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Léon Brocard > Data-Page-2.00 > Data::Page



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Module Version: 2.00   Source   Latest Release: Data-Page-2.02


Data::Page - help when paging through sets of results


  use Data::Page;

  my $page = Data::Page->new();

  print "         First page: ", $page->first_page, "\n";
  print "          Last page: ", $page->last_page, "\n";
  print "First entry on page: ", $page->first, "\n";
  print " Last entry on page: ", $page->last, "\n";


When searching through large amounts of data, it is often the case that a result set is returned that is larger than we want to display on one page. This results in wanting to page through various pages of data. The maths behind this is unfortunately fiddly, hence this module.

The main concept is that you pass in the number of total entries, the number of entries per page, and the current page number. You can then call methods to find out how many pages of information there are, and what number the first and last entries on the current page really are.

For example, say we wished to page through the integers from 1 to 100 with 20 entries per page. The first page would consist of 1-20, the second page from 21-40, the third page from 41-60, the fourth page from 61-80 and the fifth page from 81-100. This module would help you work this out.



This is the constructor, which takes no arguments.

  my $page = Data::Page->new();

There is also an old, deprecated constructor, which currently takes two mandatory arguments, the total number of entries and the number of entries per page. It also optionally takes the current page number:

  my $page = Data::Page->new($total_entries, $entries_per_page, $current_page);


This method get or sets the total number of entries:

  print "Entries:", $page->total_entries, "\n";


This method gets or sets the total number of entries per page (which defaults to 10):

  print "Per page:", $page->entries_per_page, "\n";


This method gets or sets the current page number (which defaults to 1):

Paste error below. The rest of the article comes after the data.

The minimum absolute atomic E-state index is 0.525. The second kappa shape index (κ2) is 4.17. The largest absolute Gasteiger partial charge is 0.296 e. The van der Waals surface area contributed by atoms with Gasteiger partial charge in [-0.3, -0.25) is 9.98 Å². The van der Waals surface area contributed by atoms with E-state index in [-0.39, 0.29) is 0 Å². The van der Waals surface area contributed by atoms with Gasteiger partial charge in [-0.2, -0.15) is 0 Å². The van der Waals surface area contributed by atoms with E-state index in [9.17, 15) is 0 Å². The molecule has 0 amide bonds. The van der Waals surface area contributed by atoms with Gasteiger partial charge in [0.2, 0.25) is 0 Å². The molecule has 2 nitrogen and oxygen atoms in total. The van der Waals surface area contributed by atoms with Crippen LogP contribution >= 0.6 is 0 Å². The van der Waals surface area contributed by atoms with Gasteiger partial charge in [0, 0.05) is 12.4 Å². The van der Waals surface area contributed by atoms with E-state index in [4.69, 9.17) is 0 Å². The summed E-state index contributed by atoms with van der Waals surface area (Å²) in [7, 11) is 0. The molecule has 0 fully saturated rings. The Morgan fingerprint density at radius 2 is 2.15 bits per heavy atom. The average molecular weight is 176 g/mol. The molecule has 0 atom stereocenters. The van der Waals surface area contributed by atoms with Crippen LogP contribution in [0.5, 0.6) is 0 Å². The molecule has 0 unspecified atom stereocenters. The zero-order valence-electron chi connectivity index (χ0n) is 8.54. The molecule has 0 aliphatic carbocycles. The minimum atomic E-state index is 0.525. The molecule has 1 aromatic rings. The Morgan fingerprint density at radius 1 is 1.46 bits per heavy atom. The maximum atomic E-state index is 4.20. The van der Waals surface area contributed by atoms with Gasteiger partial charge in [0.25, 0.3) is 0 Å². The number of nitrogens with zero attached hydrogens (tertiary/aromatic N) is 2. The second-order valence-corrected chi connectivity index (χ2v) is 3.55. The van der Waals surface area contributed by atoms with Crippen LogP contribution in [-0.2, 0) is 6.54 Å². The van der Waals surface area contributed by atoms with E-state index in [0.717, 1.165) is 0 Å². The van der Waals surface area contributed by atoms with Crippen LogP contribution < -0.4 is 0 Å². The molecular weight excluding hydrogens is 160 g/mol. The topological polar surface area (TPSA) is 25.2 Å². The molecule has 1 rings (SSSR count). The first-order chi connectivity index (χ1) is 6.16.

print "Page: ", $page->current_page, "\n";


This methods returns the number of entries on the current page:

  print "There are ", $page->entries_on_this_page, " entries displayed\n";


This method returns the first page. This is put in for reasons of symmetry with last_page, as it always returns 1:

  print "Pages range from: ", $page->first_page, "\n";


This method returns the total number of pages of information:

  print "Pages range to: ", $page->last_page, "\n";


This method returns the number of the first entry on the current page:

  print "Showing entries from: ", $page->first, "\n";


This method returns the number of the last entry on the current page:

  print "Showing entries to: ", $page->last, "\n";


This method returns the previous page number, if one exists. Otherwise it returns undefined:

  if ($page->previous_page) {
    print "Previous page number: ", $page->previous_page, "\n";


This method returns the next page number, if one exists. Otherwise it returns undefined:

  if ($page->next_page) {
    print "Next page number: ", $page->next_page, "\n";


This method takes in a listref, and returns only the values which are on the current page:

  @visible_holidays = $page->splice(\@holidays);


This method is useful paging through data in a database using SQL LIMIT clauses. It is simply $page->first - 1:

  $sth = $dbh->prepare(
    q{SELECT * FROM table ORDER BY rec_date LIMIT ?, ?}
  $sth->execute($date, $page->skipped, $page->entries_per_page);


It has been said before that this code is "too simple" for CPAN, but I must disagree. I have seen people write this kind of code over and over again and they always get it wrong. Perhaps now they will spend more time getting the rest of their code right...


Related modules which may be of interest: Data::Pageset, Data::Page::Tied, Data::SpreadPagination.


Based on code originally by Leo Lapworth, with many changes added by by Leon Brocard <>.


Copyright (C) 2000-4, Leon Brocard

This module is free software; you can redistribute it or modify it under the same terms as Perl itself.

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